I know, I know, the 50mm again. There isn’t much more for me to add really. The attributes of this focal length have been lauded many times in many articles, including on this site. A (usually) cheap and light prime, very sharp with a fast aperture and beautiful bokeh. A useful portrait length on APS-C sensors (75mm – 80mm equivalent field of view), and on full frame it’s supposedly close to how the human eye sees (don’t know about you, but my human eyes see the almost 180 degrees stereoscopic vision they were designed for). Still, the 50mm is often claimed as a classic and an essential addition to our kit.
A Photography Life reader recently asked me to write about using a 50mm lens, so rather than rehash its technical aspects, which have been expertly and amply covered on this site alone, I’ll simply share my own experience of its versatility, with all the shots here made with a 50mm.
I have to admit to not using my DSLR much in the last year, and I don’t have an equivalent prime lens for my m4/3 kit, but the 50mm had always been a staple part of my DSLR gear. Like many people, it was the first prime lens I bought, and served me particularly well capturing scenes on my travels or freezing action in low light.
It can be a tricky focal length to get used to on APS-C sized sensors, tightening the frame and limiting your field of view, especially indoors. But this can also be its strength, making it very effective for portraits and individual items or details. Having the tighter frame helps to de-clutter it and focus the viewer’s attention on the subject.
The longer equivalent field of view on APS-C sensors also made this lens very useful to me as a nature lens, with the wide aperture isolating the subject against an out-of-focus background. Naturally, being a prime lens, the details were sharp, even zoomed into the picture.
Furthermore, it has proved useful capturing wildlife too, as being shorter than typical telephoto means I can place the subject in more of its environment.
Like any lens, it is only through experience that one gets used to the focal length and becomes able to judge when to use it, particularly with the short telephoto effect on APS-C sensors. Your eye learns to ‘see’ with that focal length, and for any given situation you can decide whether it’s appropriate.
(Cropped off the top and bottom of this shot.)
It’s tempting to use it at the widest aperture all the time, but remember that depth of field is very shallow here (especially on a full frame camera), so if you are close to your subject and it isn’t completely perpendicular to you then some of it will be out of focus. It’s worth stopping down a little to ensure your whole subject is in focus while still maintaining a nicely out of focus background. Using a single point AF means you can determine exactly where the focus will be. Some photographers even manually focus for more control.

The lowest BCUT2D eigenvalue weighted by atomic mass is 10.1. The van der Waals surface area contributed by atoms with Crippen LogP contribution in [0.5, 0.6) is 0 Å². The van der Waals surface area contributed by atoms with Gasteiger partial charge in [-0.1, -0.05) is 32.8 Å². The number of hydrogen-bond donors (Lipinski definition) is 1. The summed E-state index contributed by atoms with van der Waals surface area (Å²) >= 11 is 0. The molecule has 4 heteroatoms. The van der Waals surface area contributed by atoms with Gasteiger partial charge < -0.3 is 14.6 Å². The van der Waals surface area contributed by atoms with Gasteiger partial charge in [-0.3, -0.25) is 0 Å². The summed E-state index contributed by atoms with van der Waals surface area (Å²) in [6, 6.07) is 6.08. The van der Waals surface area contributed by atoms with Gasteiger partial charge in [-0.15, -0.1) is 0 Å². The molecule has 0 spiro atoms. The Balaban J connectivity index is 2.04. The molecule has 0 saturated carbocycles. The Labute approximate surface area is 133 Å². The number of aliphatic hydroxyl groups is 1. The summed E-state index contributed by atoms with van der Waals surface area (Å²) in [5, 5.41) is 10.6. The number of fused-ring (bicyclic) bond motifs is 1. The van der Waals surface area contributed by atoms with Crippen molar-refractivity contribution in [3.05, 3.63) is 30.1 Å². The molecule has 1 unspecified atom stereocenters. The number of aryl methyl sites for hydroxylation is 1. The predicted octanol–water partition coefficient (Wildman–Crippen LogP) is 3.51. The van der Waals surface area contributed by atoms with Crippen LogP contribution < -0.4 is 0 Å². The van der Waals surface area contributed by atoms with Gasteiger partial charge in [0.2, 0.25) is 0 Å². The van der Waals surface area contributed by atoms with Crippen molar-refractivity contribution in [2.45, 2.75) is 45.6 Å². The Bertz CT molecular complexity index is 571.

Shooting scenic views or landscapes, you might stop down further still to narrow the depth of field and even use a tripod to ensure the shot is sharp, especially when shooting at night.
I personally found the 50mm particularly effective for scenic shots. Most people want to go wide to get as much into the frame as possible, but this ironically ends up disconnecting you from individual features. With a tighter frame you can focus more on what you really want inside it, and hopefully lead the eye into the shot.
As sharp as these primes are stopped down, the fast aperture is undoubtedly very useful in low light. You may still need to raise your ISO, but combined with the widest aperture the 50mm lets you use faster shutter speeds than would otherwise be possible. I found this particularly useful shooting events indoors, and more recently capturing some swallow chicks under the roof of a very dark boathouse. (Both these shots below were taken at F/1.8)
On full frame I have used my 50mm for shooting food and fireworks with pleasing results (at least pleasing to me, anyway!).
I may not have anything original to offer with respect to this lens, but that is hardly surprising since it has been a favourite of photographers since long before I hatched onto the planet’s surface. Still, hopefully I have demonstrated how versatile this lens can be in capturing all kinds of subjects, and perhaps reinforce its use in preference to more convenient zooms. Enjoy.
If you would like to explore more 50mm photos, please see Roman’s excellent post on using a 50mm prime for creativity.